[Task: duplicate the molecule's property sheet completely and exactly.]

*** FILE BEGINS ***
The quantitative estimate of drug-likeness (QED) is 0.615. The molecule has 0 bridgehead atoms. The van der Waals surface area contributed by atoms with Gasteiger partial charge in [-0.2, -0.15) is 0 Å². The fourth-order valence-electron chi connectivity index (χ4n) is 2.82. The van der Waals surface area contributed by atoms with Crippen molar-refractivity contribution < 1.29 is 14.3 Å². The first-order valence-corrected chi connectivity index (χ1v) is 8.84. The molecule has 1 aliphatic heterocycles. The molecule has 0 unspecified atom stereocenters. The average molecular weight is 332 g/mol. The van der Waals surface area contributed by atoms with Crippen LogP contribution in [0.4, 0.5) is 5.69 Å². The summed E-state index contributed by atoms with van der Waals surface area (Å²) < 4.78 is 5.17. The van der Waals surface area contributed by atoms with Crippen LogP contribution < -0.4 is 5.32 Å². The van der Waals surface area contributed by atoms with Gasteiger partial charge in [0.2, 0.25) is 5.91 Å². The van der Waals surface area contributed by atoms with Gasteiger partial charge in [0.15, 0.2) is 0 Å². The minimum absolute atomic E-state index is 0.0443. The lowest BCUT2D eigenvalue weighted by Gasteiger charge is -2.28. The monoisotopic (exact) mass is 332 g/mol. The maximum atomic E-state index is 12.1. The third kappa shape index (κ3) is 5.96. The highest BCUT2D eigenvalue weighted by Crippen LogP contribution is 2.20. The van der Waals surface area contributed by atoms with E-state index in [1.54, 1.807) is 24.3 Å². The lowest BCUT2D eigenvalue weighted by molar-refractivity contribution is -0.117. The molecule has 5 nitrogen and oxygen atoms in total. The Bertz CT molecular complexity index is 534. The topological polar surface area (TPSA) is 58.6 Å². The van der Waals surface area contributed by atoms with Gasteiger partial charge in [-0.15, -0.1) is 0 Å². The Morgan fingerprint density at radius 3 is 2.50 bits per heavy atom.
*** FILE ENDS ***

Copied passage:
The quantitative estimate of drug-likeness (QED) is 0.615. The molecule has 0 bridgehead atoms. The van der Waals surface area contributed by atoms with Gasteiger partial charge in [-0.2, -0.15) is 0 Å². The fourth-order valence-electron chi connectivity index (χ4n) is 2.82. The van der Waals surface area contributed by atoms with Crippen molar-refractivity contribution < 1.29 is 14.3 Å². The first-order valence-corrected chi connectivity index (χ1v) is 8.84. The molecule has 1 aliphatic heterocycles. The molecule has 0 unspecified atom stereocenters. The average molecular weight is 332 g/mol. The van der Waals surface area contributed by atoms with Crippen LogP contribution in [0.4, 0.5) is 5.69 Å². The summed E-state index contributed by atoms with van der Waals surface area (Å²) < 4.78 is 5.17. The van der Waals surface area contributed by atoms with Crippen LogP contribution < -0.4 is 5.32 Å². The van der Waals surface area contributed by atoms with Gasteiger partial charge in [0.2, 0.25) is 5.91 Å². The van der Waals surface area contributed by atoms with Gasteiger partial charge in [0.15, 0.2) is 0 Å². The minimum absolute atomic E-state index is 0.0443. The lowest BCUT2D eigenvalue weighted by Gasteiger charge is -2.28. The monoisotopic (exact) mass is 332 g/mol. The maximum atomic E-state index is 12.1. The third kappa shape index (κ3) is 5.96. The highest BCUT2D eigenvalue weighted by Crippen LogP contribution is 2.20. The van der Waals surface area contributed by atoms with E-state index in [1.54, 1.807) is 24.3 Å². The lowest BCUT2D eigenvalue weighted by molar-refractivity contribution is -0.117. The molecule has 5 nitrogen and oxygen atoms in total. The Bertz CT molecular complexity index is 534. The topological polar surface area (TPSA) is 58.6 Å². The van der Waals surface area contributed by atoms with Gasteiger partial charge in [-0.15, -0.1) is 0 Å². The Morgan fingerprint density at radius 3 is 2.50 bits per heavy atom.